• Antibiotics may lead to more rapid reduction in symptoms of AOM, but increase the risk of adverse effects, including diarrhea, vomiting, and rash.15SOR B
    • Antibiotics seem to reduce pain at 2 to 7 days, and may prevent development of contralateral AOM, but increase the risks of adverse effects compared with placebo.13
    • There is insufficient effectiveness data regarding which antibiotic regimen is better than another.13,15
    • Antibiotics found to be effective in AOM include amoxicillin, amoxicillin/clavulanic acid, ampicillin, penicillin, erythromycinazithromycin, trimethoprim-sulfamethoxazole, and cephalosporins. Amoxicillin is a good first-line treatment because it is inexpensive and children tolerate the bubblegum taste well.
    • Longer (8- to 10-day) courses of antibiotics reduce short-term treatment failure but have no long-term benefits compared with shorter regimens (5-day courses).15,18
    • An observational approach substantially reduces unnecessary use of antibiotics in children with AOM and may be an alternative to routine use of antimicrobials for treatment of such children.19
  • Immediate antibiotic treatment (i.e., given at initial consultation) may reduce the duration of symptoms of AOM, but increases the risk of vomiting, diarrhea, and rash compared with delayed treatment (i.e., given after 72 hours).15SOR B
  • Treatment of AOM with decongestants and antihistamines is not recommended.20SOR B
  • Antihistamines and decongestants are not effective for OME.6SOR A
  • Antimicrobials and corticosteroids are not recommended for OME.6SOR A

Complementary and Alternative Therapy

  • Evidence on whether zinc supplementation can reduce the incidence of otitis media in healthy children younger than the age of 5 years living in low- and middle-income countries is mixed.21SOR B

Referral

  • Refer to specialist (otolaryngologist, audiologist, or speech-language pathologist) if:6SOR C
    • Persistent fluid for 4 or more months with persistent hearing loss.
    • Associated speech delay.
    • Structural damage to TM or middle-ear.
  • Tympanostomy tubes for children with recurrent AOM (3 or more episodes of AOM in 6 months, or 4 or more AOM in 1 year) have a significant role in maintaining a “disease-free” state in the first 6 months after insertion. Because long-term effectiveness is uncertain, clinicians should consider possible adverse effects before surgery is undertaken.22SOR B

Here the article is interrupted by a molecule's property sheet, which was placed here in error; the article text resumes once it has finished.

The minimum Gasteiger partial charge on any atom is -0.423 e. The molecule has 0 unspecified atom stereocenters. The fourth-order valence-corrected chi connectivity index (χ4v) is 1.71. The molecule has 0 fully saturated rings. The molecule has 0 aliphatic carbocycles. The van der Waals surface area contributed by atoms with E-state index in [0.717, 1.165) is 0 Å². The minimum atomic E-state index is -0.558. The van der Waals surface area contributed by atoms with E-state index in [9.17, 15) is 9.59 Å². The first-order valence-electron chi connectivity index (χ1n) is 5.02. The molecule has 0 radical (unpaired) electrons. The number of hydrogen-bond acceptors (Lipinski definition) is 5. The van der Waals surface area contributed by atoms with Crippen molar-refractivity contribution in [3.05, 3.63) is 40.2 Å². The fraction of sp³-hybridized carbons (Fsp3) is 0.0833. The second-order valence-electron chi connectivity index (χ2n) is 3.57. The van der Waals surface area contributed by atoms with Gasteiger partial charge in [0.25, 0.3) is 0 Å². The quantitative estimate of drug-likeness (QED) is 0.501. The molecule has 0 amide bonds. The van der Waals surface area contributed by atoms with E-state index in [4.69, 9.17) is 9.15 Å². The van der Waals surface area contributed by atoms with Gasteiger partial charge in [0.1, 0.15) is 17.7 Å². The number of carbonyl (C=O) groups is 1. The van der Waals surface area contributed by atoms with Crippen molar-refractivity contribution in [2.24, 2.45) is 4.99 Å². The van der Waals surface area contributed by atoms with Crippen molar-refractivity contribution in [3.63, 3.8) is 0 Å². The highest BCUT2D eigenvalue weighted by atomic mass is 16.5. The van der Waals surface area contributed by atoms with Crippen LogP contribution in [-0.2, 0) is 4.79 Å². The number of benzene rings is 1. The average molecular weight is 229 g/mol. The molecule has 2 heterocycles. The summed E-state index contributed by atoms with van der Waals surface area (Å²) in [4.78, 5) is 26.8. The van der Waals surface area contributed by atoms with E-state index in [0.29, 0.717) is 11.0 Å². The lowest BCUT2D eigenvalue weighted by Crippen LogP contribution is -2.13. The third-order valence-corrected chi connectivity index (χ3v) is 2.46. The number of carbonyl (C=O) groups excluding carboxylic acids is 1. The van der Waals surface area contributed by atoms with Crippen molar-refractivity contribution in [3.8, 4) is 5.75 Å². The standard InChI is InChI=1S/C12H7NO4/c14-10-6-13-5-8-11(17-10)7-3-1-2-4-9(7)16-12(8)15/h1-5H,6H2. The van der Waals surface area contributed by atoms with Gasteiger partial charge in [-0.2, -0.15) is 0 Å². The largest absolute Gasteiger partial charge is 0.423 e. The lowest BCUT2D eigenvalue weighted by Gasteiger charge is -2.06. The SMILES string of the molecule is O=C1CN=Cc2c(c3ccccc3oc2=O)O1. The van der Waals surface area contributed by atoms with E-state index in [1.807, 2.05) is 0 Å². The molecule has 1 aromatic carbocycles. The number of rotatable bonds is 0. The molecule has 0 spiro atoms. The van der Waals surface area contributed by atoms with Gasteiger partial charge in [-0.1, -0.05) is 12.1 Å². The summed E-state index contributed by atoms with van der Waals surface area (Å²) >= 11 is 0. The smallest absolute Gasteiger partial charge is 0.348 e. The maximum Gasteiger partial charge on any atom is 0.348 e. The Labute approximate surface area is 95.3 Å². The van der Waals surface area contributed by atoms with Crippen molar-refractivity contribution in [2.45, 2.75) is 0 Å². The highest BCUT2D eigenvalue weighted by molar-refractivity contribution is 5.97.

• Insertion of tympanostomy tubes in young children with persistent middle-ear infection does not improve cognitive development, language acquisition, or speech development compared with waiting 6 to 9 months for the effusion to resolve before placing the tubes.23 Moreover, delayed insertion of tubes helps children avoid getting tubes altogether and does not result in worse developmental outcomes.24SOR A
  • When a child becomes a surgical candidate, tympanostomy tube insertion is the preferred initial procedure; adenoidectomy should not be performed unless a distinct indication exists (e.g., nasal obstruction, chronic adenoiditis).6SOR B
  • Repeat surgery consists of adenoidectomy plus myringotomy, with or without tube insertion. Tonsillectomy alone or myringotomy alone should not be used to treat OME.6SOR B

 

Content 4

Content 3

A 15-month-old boy has a 2-day history of fever, irritability, and frequent tugging of his left ear. This was preceded by a 1-week history of nasal congestion, cough, and rhinorrhea. On otoscopy, his left tympanic membrane (TM) appears erythematous, cloudy, bulging, and exudative.

Image not available.

Acute otitis media in the left ear of a 15-month-old patient with marked erythema and bulging of the tympanic membrane. The malleus and light reflex are not visible. (William Clark, MD.)

 

 

His left TM fails to move on pneumatic otoscopy. The physician diagnoses acute otitis media and decides with the parents to prescribe a 10-day course of amoxicillin; the child recovers uneventfully.